7. Hacked at UCSF
Doctor falls for phishing scam, exposes patients’ info
The details: An unidentified faculty doctor at UCSF left personal information for 600 patients and others available to hackers. The doc replied to an e-mail that asked for name and password information and looked legitimate. Those whose privacy was compromised were notified. Cold comfort: The school says there’s no indication that hackers actually accessed any of the sensitive info. And UCSF is trying to educate its userbase by sending examples of scam e-mails. (Let’s hope that doesn’t confuse the issue further.)
8. Violent behavior
Protesters damage UC Berkeley chancellor’s home
The details: Protests at UC Berkeley over state funding cuts and fee increases turned violent when windows, lights and planters were broken outside the home of university Chancellor Robert Birgeneau. Protesters, including many nonstudents, also threw lighted torches at police cars and at the home, although there were no fires or injuries. Birgeneau said he and his wife feared for their lives. Eight people were arrested.
9. Earlybird special
Unwitting tourists attend White House breakfast
The details: White House security was embarrassed for the second time in less than a month after it was revealed that two tourists from Georgia who had arrived a day early for a tour were granted admission to an invitation-only Veterans Day breakfast. The White House claimed the couple were properly screened, and were admitted because there were no public tours available. The couple, however, said there appeared to be a mix-up, and that no one told them about the breakfast until they were ushered in and offered a buffet.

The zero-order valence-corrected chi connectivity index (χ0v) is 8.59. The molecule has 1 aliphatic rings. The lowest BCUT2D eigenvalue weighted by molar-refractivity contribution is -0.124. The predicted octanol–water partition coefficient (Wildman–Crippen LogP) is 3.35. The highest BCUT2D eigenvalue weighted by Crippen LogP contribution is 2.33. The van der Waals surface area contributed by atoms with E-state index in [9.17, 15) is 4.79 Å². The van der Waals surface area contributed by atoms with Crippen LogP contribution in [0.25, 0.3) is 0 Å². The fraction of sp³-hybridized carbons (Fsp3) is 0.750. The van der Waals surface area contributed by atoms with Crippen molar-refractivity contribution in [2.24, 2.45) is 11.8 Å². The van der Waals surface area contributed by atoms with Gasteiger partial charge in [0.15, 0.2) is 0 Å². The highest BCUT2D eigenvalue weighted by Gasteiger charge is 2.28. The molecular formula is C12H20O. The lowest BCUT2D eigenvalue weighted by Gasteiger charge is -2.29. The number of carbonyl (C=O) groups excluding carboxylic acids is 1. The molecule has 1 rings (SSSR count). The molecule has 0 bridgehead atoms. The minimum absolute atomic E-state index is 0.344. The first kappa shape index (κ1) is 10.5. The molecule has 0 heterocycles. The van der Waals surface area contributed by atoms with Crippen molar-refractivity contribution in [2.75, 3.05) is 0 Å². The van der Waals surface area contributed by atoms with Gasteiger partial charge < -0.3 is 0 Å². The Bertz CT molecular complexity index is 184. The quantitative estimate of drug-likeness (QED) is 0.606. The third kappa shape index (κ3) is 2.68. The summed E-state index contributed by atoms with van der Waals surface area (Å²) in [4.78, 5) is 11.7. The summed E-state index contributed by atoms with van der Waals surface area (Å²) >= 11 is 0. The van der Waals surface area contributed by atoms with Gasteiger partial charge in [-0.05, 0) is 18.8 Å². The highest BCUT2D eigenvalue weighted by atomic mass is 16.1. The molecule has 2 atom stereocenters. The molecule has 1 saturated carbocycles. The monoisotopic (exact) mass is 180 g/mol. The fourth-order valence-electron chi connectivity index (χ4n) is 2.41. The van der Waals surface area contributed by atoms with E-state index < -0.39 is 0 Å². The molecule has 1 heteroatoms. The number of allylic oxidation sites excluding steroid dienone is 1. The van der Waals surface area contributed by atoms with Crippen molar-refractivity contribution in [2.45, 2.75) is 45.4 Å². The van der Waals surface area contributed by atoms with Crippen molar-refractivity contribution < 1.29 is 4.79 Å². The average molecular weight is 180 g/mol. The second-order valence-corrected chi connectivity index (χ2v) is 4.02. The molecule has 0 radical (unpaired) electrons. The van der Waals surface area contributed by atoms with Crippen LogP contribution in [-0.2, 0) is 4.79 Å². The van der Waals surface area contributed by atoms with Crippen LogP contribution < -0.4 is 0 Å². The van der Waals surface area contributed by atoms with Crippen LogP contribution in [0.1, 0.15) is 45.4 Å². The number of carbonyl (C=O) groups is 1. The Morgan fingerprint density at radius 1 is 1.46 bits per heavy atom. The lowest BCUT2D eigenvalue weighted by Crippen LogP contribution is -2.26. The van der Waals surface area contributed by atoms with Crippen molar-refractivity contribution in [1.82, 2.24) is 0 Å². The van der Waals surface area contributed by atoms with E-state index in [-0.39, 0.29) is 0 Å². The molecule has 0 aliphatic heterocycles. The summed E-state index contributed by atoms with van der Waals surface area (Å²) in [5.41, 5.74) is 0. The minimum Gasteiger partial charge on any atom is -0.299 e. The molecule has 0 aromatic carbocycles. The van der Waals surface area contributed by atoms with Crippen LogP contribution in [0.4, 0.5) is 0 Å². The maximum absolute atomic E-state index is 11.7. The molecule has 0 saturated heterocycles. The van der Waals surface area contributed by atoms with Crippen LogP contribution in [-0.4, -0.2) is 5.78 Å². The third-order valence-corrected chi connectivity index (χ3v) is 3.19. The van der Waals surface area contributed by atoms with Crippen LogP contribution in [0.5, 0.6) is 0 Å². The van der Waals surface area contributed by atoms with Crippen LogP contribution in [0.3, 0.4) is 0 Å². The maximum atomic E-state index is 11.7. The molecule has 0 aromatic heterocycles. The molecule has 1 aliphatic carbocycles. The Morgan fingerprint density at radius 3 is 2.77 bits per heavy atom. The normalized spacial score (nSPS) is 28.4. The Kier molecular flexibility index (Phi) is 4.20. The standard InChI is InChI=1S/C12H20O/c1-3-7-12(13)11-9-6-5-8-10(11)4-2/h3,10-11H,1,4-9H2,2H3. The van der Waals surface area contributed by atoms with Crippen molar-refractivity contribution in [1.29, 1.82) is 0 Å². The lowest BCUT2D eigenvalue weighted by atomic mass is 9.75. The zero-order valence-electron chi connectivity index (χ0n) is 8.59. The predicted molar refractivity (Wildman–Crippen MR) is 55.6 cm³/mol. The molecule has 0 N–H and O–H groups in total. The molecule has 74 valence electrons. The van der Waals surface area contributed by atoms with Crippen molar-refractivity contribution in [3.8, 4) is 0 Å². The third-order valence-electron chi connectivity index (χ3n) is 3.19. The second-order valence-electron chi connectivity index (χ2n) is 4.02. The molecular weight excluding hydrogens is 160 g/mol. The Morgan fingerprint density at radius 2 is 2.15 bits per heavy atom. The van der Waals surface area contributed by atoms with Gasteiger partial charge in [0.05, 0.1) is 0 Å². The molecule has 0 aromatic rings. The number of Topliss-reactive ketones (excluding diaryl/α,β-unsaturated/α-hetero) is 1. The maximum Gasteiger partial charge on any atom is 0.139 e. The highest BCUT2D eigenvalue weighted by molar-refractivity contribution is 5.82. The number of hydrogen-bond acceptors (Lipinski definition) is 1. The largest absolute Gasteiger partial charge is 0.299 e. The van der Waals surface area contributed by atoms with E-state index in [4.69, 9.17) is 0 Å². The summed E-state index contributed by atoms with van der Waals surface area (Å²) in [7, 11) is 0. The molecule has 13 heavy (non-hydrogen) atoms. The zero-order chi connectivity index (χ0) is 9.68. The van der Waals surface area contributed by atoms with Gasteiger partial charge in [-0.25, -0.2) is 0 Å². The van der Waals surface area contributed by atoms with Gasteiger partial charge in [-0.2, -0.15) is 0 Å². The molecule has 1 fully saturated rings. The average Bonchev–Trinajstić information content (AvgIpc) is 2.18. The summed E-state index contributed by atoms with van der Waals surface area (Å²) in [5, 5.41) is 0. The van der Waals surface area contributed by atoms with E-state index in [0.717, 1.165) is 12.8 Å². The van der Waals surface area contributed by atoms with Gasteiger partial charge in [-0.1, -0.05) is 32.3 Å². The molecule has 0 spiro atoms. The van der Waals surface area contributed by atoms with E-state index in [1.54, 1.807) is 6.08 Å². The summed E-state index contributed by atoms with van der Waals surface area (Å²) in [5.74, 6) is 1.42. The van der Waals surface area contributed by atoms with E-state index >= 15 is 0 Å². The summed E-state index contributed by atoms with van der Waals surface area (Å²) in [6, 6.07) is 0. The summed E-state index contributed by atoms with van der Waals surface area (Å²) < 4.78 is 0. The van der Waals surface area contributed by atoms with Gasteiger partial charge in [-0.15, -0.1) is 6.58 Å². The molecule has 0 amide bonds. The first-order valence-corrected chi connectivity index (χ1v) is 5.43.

10. Cheap on child care
California reductions in foster home payments violate U.S. law
The details: California’s practice of paying foster care group homes less than what it costs to own them is a violation of federal laws, a federal appeals court ruled this week. California has been paying 80 percent of actual costs adjusted for inflation in recent years and recently slashed funding by another 10 percent, according to lawsuits filed by the Sacramento-based California Alliance of Child and Family Services. The homes care for children who need foster care, but who cannot be placed appropriately.
The War on Drugs’ annual report on kids’ alcohol and drug abuse found only 45 percent of eighth-graders this year thought occasional marijuana use was harmful. That’s down from 48 percent last year and 58 percent in 1991. Drug czar Gil Kerlikowske is worried, even though actual marijuana use by teens has declined steadily since the mid-1990s. The czar noted that this downward trend stalled for the last two years and warned, “When beliefs soften, drug use worsens.”
Dim bulb of the week
Who: Mary Segall
What: The Arizona teacher took her high school choir students to Hooters
Why: She should have known better. According to the Arizona Republic, Segall has taught at the district for more than 23 years and took the school choir to Washington, D.C., for the presidential inauguration in January. Her excuse was the restaurant, known for its scantily clad waitresses, was the only place that could accommodate her group of 40.